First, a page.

NCAA Makes Controversial Decision To Cancel Regional Qualifier

A year after COVID-19 unceremoniously ended the seasons and careers of many college golfers, an “unprecedented decision” from the NCAA did the same thing for 12 teams and three individuals at the 2021 NCAA Division I Women’s Golf Championships regional in Baton Rouge.

The regional, which featured 18 teams and six individual qualifiers, was to be played at top-seeded LSU’s home course, the University Club, but rain and storms throughout the week made the course “unplayable at a championship level,” according to NCAA Committee representative Brad Hurlbut.

“The NCAA Division I Women’s Golf Committee regrets that the 2021 NCAA Division I Women’s Golf Championships regional in Baton Rouge could not be conducted as scheduled this week,” an NCAA statement read. “The University Club has taken on over 7 inches of rain in the past several days. The Division I Women’s Golf Committee, NCAA staff and the Games Committee in Baton Rouge have been in constant communication throughout the past several days about the course conditions that have led to this unprecedented and most difficult decision.”

NCAA rules stipulate that regional competition cannot extend past Wednesday, and that if 18 holes could not be completed, then the committee would use seeding as its criteria, meaning the top-6-seed teams and top-3 seeded individuals would advance to next week’s NCAA Championship.

If the decision was difficult to reach, sharing that decision with the golfers outside the University Club clubhouse had to be even more difficult.

“This is one of the most gut-wrenching decisions and announcements that I’ve ever been a part of,” Hurlbut said on the steps of the clubhouse. “Even though the course is playable, it’s not playable at a championship level. Therefore, the top six teams that were seeded will advance, along with the top three individuals that were not on those six teams.”

Frustrated rebuttals could be heard throughout the video.

“Are you serious?” one questioned.

“You just said it’s playable!” another added.

“This is a joke,” said a third. “You should be ashamed of yourselves.”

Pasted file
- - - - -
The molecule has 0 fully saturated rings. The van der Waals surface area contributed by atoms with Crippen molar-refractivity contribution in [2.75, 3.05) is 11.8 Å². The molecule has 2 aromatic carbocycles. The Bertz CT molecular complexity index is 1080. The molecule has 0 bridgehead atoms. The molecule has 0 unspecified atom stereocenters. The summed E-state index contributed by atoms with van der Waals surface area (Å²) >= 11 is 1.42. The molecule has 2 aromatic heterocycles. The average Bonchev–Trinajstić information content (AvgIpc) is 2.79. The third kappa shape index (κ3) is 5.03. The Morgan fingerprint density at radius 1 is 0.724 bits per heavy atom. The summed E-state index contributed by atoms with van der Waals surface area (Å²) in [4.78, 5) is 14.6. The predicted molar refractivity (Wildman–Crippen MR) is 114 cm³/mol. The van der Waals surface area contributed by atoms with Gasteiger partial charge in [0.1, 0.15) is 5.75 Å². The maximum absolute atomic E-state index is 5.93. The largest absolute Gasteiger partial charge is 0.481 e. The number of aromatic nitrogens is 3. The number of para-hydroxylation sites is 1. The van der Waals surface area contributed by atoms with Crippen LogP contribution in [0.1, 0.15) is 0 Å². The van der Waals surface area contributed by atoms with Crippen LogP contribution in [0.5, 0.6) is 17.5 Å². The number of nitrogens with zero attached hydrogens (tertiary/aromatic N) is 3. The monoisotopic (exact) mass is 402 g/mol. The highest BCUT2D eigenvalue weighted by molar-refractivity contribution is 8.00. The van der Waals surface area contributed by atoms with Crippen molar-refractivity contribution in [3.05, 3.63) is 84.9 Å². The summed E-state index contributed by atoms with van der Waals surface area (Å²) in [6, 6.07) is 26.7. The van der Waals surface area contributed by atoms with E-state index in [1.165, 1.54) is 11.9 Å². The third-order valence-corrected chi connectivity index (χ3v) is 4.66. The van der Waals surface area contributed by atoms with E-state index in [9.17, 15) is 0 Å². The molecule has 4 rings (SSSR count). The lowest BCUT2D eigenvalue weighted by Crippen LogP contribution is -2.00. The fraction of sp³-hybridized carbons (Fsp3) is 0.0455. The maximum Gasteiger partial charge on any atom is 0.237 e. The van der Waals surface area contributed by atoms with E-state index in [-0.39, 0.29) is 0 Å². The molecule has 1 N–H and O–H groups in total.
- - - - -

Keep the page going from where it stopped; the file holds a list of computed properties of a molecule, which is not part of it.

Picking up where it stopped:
“Thank you for ending our careers!” a fourth said.

The 54-hole tournament was slated to begin Monday, but the possibility of a cancelation was brought to coaches as early as Sunday during a meeting with the forecast looking grim. Heavy rain postponed start of the event until Tuesday, but course conditions were deemed unplayable on Tuesday as well.

Uncertain they could even fit in 18 holes Wednesday to satisfy the minimum requirements, the decision was made to cancel the event altogether.

Anger and emotional responses followed the decision with No. 12-seeded Mississippi State head coach Charlie Ewing.

“I really didn’t have anything to say to my players,” he said. “It’s hard to be prepared for something like that, and strangely enough, you feel like you should be prepared because it’s almost déjà vu of what we went through 14 months ago with the season just abruptly ending and nobody being able to do anything about it. I just told the team that it’s not what we deserve and that I love them, and that’s really all I felt like I could say.”

Outrage has spread across the golf world from professional golfers, fans and critics, including major champion Stacy Lewis.

“There’s a lot I could say on this, but NCAA, you failed these kids,” Lewis wrote on Twitter. “Be creative, be willing to adapt, and most importantly, let their play decide who plays for a national championship.”

The advancing teams from the Baton Rouge regional by default were LSU, Ole Miss, Baylor, Oregon, Maryland and Alabama.

Next week’s NCAA Championships will take place next week at Grayhawk Golf Club in Scottsdale, Arizona.